The next morning, when the duty prisoners came to take Chen Ming’s body, Harry refused to let go of his friend. The surprise of the security captain on duty at Harry’s emotions – an unusual occurrence in a prison camp where the living and the dead were often indistinguishable – outweighed his anger. He climbed into the ox cart and sat next to Chen Ming’s body, wrapped in a quilt among several other corpses. The cart rolled into a section of the camp known as 586 dotted with small pieces of wood marking the graves. Harry said: “Suddenly my mind became animated, and I had what seemed almost a revelation. Human life has no value here…It has no more importance than a cigarette ash flicked in the wind. But if a person’s life has no value, then the society that shapes that life has no value either. If the people mean no more than dust, then the society is worthless and does not deserve to continue. If the society should not continue then I should oppose it.” He made a promise to himself that he could not “slide into nothingness: one day we are all going to be a handful of dust. So we mustn’t waste our life.”
Harry had to reclaim some value from the fear and death that defined his life in the laogai, or Chinese prison camp system. He decided to do this by remembering everything he could about the camps, and by publicizing the truth about them when he was finally free. He began to train his mind by practicing elephant chess in his head, and retelling the plots of his favorite novels – Les Miserables by Victor Hugo and Dickens’ Tale of Two Cities among them. He used what Solzhenitsyn termed the “prisoners’ telegraph system: attentiveness, memory, chance meetings”. Whenever he was beaten during struggle sessions in the Cultural Revolution, he would shield his head from the blows. And when he was pulled from a coal mine after an accident, his first anxiety was that it might have affected his brain, and therefore his memory.
It was this promise that drove him to reveal to the world the true nature of the Chinese laogai system with the aim that it would take its place in history beside Treblinka and Dachau, and for the word laogai to enter the English dictionary, just as the acronym gulag has come to signify the Stalinist labour camps. In doing so, Harry had to “cross the line between life and death” once again.
More than 40 years after his release from the camps, Harry arrived in San Francisco with $40 in his pocket. His sister had arranged for him to be a visiting scholar at Berkeley, California, but she couldn’t support him financially, so he worked in a doughnut shop. At first, he tried to live a normal life, but he couldn’t forget the people he’d left behind, the prisoners like Chen Ming who had died. He was awarded a research scholarship at the Hoover Institute at Stanford University, and began the work he had prepared for during his imprisonment. He travelled the length and breadth of the USA to compile the first database of its kind of the experiences of laogai prisoners. He lobbied the US Congress and European MEPs about the prison camps and their exports to the West; he ploughed through Chinese internal documents to find the smallest details and the most shocking truths.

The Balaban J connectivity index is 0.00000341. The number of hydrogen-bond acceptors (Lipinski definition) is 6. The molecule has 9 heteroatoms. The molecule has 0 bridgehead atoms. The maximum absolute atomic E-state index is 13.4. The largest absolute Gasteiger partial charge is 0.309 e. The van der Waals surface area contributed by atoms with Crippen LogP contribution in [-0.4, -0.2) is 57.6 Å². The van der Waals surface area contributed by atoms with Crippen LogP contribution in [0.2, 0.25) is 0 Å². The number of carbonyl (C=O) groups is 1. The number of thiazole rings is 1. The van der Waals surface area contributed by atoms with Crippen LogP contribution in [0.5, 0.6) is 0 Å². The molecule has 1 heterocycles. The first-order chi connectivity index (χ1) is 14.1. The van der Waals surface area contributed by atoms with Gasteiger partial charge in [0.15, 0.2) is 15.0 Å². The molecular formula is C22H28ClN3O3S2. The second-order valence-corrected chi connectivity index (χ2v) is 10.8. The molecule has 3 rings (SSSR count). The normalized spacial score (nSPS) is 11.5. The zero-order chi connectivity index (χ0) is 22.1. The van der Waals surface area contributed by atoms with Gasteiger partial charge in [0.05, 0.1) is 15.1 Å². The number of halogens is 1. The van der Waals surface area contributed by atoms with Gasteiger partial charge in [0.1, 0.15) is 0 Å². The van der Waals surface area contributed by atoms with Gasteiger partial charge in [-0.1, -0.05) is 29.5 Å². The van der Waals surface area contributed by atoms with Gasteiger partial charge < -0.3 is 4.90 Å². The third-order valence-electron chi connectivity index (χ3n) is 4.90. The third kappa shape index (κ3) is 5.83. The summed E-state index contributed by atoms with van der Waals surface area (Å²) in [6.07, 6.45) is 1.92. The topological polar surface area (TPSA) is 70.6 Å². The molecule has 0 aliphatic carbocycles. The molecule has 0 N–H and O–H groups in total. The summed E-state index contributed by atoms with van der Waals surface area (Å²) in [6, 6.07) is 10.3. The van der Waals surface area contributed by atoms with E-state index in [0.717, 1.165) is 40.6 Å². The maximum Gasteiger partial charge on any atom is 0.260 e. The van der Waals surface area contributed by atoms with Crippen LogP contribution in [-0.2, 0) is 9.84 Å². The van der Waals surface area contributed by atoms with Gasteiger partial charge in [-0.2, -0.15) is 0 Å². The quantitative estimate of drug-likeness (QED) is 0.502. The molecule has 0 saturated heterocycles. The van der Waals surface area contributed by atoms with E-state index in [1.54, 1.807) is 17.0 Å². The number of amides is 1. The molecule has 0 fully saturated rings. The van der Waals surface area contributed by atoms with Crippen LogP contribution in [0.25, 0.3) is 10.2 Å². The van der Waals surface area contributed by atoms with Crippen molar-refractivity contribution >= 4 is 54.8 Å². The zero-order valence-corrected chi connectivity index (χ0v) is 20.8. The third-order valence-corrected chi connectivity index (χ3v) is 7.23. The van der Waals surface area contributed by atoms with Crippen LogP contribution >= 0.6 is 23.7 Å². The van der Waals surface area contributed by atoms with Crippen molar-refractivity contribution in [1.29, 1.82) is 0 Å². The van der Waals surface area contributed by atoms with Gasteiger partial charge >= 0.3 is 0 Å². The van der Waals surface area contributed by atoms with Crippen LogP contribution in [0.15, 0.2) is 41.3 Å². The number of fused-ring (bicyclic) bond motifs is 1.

And then he decided he had to go back to China, risking his life, freedom and happiness to revisit the labor camps and gather evidence that would prove to the wider world that they exist. He found a devoted ally in his former wife, Ching-Lee, a Taiwanese secretary for the Minister of Economic Affairs in Taipei. Although Ching-Lee had never heard of the laogai until she met Harry in a coffee bar in Taipei, she became committed to his cause and in 1991, they spent their honeymoon filming labor camps undercover in China.
Harry made five dangerous journeys into China on his own and with Ching-Lee, documenting and exposing human rights abuses. For parts of the trips, he was accompanied by journalists from the American CBS network and Yorkshire TV, and once by the late, and much-missed, pioneering broadcaster Sue Lloyd-Roberts of the BBC. Each visit produced remarkable footage, giving the West its first glimpse inside the Chinese prison labor camp system. It forced the U.S. and European governments to take human rights abuses in China seriously, and U.S. Customs, under pressure from Congress, began to make seizure orders on suspicious goods coming in from China – it is illegal in the U.S. and U.K. to import prison labor. Once Harry disguised himself as a Chinese public security officer to enter a camp; at other times he posed as a U.S. businessman and a tourist.